As a computer engineering student in college, I didn’t get to take many elective classes, which didn’t bode well for my social life. After taking required science courses, I had just four courses I could choose that would allow me to mingle with liberal arts students. I decided on a class called The Hero’s Journey, thinking I might meet a dreamy man...

Instead, I met literature geeks and learned about the struggles heroes like Odysseus and Gautama Buddha went through to find themselves and return home. It’s a journey so many of us have made recently through struggles with finances, health scares, or taking a leap of faith to start a new business. On our hero’s journey, we step out of our comfort zone, face real challenges, and then return home anew. And often it promises happiness in the end.

What I’ve come to see since my collegiate days—and since becoming a happiness researcher—is that the hero’s journey cannot end with simply coming home; if we stop there, we risk not finding happiness at all. The key is what we do after the journey. My research points to the conclusion that the true hero’s journey has a happy ending only if it ends with being of service.

Some of the most influential people in history learned from their journey and came back not only to change the world, but to help the people in their lives become happy and successful. From Nelson Mandela to Tom’s Shoes founder Blake Mycoskie to Zappos.com’s Tony Hsieh and Jenn Lim, our modern day heroes serve others. In business, servant leaders are more concerned with helping employees achieve their potential than with leading them solely towards higher profits.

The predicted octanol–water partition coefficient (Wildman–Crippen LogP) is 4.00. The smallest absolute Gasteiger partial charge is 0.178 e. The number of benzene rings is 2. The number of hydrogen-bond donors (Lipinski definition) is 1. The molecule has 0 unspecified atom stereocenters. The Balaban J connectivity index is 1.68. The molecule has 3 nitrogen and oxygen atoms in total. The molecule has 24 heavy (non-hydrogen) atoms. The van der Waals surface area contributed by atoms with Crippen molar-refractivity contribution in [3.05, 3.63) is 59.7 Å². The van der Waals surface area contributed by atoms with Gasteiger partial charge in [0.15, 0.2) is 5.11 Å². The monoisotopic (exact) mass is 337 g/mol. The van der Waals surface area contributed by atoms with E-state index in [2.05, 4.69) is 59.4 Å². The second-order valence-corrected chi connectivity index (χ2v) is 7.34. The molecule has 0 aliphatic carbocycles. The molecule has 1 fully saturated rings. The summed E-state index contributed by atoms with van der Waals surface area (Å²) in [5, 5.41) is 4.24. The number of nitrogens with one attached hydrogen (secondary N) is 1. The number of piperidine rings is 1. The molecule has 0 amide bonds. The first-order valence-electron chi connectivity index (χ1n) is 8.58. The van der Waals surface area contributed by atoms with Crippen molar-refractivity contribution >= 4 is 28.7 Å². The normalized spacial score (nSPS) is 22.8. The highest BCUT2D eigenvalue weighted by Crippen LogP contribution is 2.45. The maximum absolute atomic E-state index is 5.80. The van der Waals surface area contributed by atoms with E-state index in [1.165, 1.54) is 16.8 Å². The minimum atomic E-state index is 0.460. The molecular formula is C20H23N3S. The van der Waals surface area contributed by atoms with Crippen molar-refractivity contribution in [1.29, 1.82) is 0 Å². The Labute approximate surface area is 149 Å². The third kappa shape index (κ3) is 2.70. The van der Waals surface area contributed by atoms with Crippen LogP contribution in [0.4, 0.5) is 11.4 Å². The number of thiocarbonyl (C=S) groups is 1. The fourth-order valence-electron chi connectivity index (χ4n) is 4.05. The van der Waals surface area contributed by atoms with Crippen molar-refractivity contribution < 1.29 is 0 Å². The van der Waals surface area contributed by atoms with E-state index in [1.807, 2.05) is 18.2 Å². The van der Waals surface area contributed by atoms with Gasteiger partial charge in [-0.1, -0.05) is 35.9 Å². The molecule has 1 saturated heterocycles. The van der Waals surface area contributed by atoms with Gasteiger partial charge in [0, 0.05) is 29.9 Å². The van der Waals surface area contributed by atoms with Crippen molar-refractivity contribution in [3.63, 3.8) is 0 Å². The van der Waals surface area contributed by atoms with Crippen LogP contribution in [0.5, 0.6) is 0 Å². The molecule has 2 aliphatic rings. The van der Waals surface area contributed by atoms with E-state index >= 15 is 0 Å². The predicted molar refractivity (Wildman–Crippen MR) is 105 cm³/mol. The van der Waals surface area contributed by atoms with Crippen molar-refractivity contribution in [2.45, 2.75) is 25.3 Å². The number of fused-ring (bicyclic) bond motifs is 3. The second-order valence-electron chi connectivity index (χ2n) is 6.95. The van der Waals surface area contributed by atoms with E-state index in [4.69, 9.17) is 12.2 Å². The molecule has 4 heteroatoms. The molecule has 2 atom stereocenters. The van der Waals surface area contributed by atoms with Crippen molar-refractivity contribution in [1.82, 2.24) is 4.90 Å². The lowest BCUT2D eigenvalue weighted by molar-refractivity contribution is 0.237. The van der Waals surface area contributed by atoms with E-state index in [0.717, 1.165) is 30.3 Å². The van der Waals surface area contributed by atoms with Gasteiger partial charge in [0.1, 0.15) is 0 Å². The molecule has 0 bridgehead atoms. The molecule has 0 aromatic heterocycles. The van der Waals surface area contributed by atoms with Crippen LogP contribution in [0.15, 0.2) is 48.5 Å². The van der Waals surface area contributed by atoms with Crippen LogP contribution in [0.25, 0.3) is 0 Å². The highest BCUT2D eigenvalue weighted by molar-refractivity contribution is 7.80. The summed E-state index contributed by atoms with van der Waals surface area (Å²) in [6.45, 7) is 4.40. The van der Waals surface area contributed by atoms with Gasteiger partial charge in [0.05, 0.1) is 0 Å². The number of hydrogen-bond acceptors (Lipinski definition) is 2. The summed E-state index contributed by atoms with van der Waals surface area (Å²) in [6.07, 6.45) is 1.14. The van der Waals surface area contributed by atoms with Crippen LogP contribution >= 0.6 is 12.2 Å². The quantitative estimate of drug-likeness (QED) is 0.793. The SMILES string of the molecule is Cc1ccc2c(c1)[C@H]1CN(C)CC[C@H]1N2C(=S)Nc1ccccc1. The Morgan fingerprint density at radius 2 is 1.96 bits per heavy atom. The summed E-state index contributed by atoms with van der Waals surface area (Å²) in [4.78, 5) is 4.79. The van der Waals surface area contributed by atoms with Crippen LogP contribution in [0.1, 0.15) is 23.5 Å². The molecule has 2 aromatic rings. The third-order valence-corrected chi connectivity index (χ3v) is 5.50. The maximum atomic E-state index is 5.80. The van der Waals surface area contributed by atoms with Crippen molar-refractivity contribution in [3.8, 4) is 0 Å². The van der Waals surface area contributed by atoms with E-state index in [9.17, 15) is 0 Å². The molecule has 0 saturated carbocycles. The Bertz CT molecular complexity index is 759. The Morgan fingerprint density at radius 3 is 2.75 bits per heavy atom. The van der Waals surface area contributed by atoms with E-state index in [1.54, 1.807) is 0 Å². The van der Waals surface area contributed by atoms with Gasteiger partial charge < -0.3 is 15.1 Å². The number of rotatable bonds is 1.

In my upcoming book Broadcasting Happiness, we look at how to improve business outcomes through authentic positive leadership, of which servant leadership is a big part. Research shows that anyone at any level of an organization can be a driver of success through positive communication. By taking a realistic assessment of challenges and broadcasting an optimistic vision of how to tackle them, each of us has the potential to fuel better business outcomes. The key is realizing your power to influence others.

The best heroes make other heroes. That’s the real hero’s journey. The largest part of creating a culture of success and happiness is rooted in one of the biggest components of servant leadership—providing social support. When we support others, we fuel our own success. We do this by helping them when they are falling behind, lending a listening ear when they are stressed, and mentoring those new to the organization.

Just like no hero is born without conflict or challenge, no hero is able to sustain happiness without ultimately tipping the balance in favor of others once he returns home. Help others today on their journey to create success and happiness through servant leadership and you’ll find the true meaning of being a hero.

MICHELLE GIELAN is founder of the Institute for Applied Positive Research. When not traveling the world, Michelle and her husband Shawn Achor reside in Virginia with their baby son Leo.

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